Boeing studies 'mini 777' as Sonic Cruiser alternative

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Boeing is pitching its ‘super efficient airplane’ concept to airlines as a long-range 200-250-seater that would be capable of matching the seat-mile operating costs of the larger 777 family.

The US manufacturer is studying the conventionally configured “reference aircraft” alongside three versions of the Sonic Cruiser and could make a decision on which aircraft to launch in 2003 if there is sufficient airline interest, Sonic Cruiser vice president and programme manager Walt Gillette said in a conference call with journalists in Asia today. Entry into service is tentatively targeted for 2008.

The super efficient aircraft would fly at approximately the same speed as today’s 777 but incorporate the advanced “enabling technologies” under study as part of the Sonic Cruiser project.

Boeing is currently trying to understand whether airlines want a 250-seater that could cruise at speeds of up to Mach 0.98 – saving approximately 1hr per 3,000nm (5,500km) flown – at approximately the same seat-mile cost as today’s 767, or the efficiency optimised aircraft that would be 17-20% cheaper to operate, says Gillette.

“We need to discuss the value of speed,” says Gillette. “What we are doing now is having a dialogue with the airlines about which way we should do this.”

The four key enabling technologies identified by Gillette are advanced computational fluid dynamics (CFD), composite and aluminium materials, systems and engines.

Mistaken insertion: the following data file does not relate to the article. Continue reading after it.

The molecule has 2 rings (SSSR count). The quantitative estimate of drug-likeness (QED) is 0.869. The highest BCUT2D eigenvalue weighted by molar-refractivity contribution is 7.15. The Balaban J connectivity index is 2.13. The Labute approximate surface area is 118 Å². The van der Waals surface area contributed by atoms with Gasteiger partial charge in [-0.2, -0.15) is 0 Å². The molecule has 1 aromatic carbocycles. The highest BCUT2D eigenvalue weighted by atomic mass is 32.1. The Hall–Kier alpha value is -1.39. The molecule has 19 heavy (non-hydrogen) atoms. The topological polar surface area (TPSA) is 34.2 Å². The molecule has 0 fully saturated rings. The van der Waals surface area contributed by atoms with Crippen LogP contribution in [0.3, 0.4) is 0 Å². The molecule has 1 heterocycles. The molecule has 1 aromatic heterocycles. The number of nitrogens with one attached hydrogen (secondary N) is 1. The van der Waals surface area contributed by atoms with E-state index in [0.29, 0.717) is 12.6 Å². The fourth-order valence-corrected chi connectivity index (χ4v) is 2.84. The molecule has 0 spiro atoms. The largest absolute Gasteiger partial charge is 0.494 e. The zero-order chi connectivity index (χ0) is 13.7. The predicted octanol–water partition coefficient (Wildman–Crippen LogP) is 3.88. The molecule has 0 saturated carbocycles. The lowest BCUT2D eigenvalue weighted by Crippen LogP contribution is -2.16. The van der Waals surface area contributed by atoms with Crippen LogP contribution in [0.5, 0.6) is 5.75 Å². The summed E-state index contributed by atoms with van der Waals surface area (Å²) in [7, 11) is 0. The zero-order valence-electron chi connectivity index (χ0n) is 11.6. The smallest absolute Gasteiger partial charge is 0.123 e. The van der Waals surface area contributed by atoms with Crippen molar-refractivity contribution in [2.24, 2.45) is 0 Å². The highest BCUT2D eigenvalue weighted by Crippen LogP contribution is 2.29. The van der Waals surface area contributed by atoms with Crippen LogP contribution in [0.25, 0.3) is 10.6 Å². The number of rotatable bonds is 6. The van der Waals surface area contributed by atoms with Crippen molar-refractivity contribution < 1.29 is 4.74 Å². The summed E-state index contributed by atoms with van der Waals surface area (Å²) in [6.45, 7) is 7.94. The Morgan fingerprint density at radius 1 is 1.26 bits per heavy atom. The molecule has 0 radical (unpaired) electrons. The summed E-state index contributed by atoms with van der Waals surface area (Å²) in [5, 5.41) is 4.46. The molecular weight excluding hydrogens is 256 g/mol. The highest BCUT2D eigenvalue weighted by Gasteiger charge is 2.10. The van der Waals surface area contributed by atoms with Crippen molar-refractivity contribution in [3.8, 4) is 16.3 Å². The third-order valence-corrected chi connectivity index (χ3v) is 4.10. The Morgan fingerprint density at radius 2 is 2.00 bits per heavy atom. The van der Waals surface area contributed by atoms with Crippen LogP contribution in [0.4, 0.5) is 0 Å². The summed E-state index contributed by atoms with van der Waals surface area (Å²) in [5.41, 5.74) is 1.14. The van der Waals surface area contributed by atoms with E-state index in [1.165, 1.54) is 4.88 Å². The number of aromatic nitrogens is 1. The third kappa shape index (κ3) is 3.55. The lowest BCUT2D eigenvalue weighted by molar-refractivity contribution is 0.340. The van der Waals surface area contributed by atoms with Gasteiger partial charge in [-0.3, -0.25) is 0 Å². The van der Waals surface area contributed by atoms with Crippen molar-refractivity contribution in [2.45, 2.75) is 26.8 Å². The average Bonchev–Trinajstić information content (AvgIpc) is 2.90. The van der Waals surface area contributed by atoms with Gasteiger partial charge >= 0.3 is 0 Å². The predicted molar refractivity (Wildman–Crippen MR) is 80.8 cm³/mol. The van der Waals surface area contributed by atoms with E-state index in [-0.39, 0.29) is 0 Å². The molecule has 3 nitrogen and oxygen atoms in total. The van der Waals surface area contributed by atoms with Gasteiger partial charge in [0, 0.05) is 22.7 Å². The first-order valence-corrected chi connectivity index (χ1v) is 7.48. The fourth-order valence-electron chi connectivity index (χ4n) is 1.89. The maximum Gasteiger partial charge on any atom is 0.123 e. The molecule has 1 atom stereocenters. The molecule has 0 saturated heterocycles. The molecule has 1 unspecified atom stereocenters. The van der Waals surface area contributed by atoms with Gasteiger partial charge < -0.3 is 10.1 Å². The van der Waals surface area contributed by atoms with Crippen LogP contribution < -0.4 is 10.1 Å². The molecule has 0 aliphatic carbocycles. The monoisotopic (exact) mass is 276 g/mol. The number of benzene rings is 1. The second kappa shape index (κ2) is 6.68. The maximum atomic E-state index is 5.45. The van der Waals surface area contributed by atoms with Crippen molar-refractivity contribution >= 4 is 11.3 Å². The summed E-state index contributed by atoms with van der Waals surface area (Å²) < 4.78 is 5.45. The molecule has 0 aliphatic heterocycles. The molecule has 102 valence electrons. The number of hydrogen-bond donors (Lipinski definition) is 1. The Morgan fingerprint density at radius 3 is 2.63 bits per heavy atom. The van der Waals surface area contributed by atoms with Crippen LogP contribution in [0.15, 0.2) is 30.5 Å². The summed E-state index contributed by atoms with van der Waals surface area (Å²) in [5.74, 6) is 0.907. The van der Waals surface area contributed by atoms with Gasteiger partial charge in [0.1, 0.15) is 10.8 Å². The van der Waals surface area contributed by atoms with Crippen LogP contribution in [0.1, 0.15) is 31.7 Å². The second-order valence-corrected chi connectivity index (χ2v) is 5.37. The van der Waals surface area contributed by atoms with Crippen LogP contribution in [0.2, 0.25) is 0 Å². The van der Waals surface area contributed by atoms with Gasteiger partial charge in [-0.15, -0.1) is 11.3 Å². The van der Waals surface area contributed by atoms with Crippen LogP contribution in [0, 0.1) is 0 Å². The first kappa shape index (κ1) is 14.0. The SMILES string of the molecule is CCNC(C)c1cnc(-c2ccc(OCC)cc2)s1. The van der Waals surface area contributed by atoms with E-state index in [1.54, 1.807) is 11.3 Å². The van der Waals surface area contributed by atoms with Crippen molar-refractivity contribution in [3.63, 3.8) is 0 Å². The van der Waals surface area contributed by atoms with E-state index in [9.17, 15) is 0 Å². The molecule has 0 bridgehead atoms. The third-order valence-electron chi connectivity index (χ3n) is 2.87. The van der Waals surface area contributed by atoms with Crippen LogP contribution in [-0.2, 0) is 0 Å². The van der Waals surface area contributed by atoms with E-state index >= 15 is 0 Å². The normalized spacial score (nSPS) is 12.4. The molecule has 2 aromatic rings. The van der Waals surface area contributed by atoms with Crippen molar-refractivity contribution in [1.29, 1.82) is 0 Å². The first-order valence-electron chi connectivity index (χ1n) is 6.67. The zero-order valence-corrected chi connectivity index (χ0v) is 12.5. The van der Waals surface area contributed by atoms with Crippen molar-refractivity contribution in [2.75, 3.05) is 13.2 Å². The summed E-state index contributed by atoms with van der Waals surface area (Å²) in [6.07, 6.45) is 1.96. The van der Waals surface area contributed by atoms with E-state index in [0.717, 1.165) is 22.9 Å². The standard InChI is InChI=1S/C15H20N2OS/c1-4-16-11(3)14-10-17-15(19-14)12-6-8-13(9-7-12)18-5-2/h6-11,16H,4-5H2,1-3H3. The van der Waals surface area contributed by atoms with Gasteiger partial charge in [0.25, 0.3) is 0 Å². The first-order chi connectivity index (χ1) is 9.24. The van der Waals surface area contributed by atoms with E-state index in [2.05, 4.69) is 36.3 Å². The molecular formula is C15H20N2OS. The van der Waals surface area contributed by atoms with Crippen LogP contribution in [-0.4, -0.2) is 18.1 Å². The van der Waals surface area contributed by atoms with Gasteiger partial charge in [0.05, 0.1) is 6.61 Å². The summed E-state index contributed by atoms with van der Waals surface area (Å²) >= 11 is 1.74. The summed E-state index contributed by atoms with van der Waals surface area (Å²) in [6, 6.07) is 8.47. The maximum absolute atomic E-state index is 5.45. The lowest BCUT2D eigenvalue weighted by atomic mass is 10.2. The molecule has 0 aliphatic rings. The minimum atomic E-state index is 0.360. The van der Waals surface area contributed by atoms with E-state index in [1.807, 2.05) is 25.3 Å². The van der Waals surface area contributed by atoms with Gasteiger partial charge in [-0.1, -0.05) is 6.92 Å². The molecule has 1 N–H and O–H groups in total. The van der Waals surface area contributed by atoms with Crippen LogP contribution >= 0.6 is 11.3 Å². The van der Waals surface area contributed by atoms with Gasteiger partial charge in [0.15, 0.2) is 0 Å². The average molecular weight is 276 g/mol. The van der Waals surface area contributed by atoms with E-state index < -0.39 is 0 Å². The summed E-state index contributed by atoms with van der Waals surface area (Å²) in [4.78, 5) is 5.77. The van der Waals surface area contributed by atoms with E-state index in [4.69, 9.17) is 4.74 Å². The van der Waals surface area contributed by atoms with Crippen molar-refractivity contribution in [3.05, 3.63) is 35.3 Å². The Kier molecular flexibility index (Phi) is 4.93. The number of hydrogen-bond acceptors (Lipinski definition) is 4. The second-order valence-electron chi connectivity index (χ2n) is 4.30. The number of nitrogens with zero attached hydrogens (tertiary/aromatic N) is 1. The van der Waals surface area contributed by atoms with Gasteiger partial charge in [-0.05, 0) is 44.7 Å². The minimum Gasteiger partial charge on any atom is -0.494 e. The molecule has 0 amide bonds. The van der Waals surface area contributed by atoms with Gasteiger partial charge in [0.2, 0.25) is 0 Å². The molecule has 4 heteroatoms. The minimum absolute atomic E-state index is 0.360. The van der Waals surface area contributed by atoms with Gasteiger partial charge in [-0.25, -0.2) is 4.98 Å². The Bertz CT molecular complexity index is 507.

Contemporary CFD technology enables designers to predict aerodynamic performance with an accuracy in excess of 99%, he says. Meanwhile “very great competition” is developing between producers of aerospace composites and advanced aluminium alloys, offering much lighter materials than those available when the 767 was designed.

Thirdly it is now possible in principle to eliminate an aircraft’s engine-driven bleed air system altogether and rely solely on electrical and high-pressure (5,000psi) hydraulic power transmission. Electrical power would come from an engine shaft-mounted generator rather than via a step-aside gear box.

Finally all-new engines should provide further efficiency gains, says Gillette. The 767’s current powerplants are “one-and-a-half generations old”, with each generation typically yielding a “5-6%” improvement in efficiency, he believes.

The three Sonic Cruiser configurations under study include the now familiar canard-equipped configuration, and two “mid-wing” alternatives with no canard and conventional empennages that can cruise at the same high Mach 0.98 speed range.

One mid-wing design has aft-mounted engines similar to the original Sonic Cruiser design, while the alternative has forward-mounted engines on nacelle struts and significantly more area-ruling of the fuselage.

“All three of these will do the Sonic Cruiser mission,” says Gillette, which he defines as operating at Mach 0.95-0.98 over a range of 7,500nm.

The super efficient aircraft would meanwhile offer the same speed, range and passenger comfort as the 777, but at a 17-20% lower seat-mile operating cost compared with the 767 and comparable to that of the larger 777. “Obviously we would be looking at further enhancements over that design,” he says.

It is currently optimised for long-range missions but “would also do very well at the short ranges”, says Gillette. However it would not necessarily replace the existing 757 and 767 families.

Boeing last month hosted potential customer airlines in Seattle. “We are all thinking about what would be the best way to move forward,” he says. “All of the carriers expressed interest in both choices. I don’t believe anyone has made a firm decision.”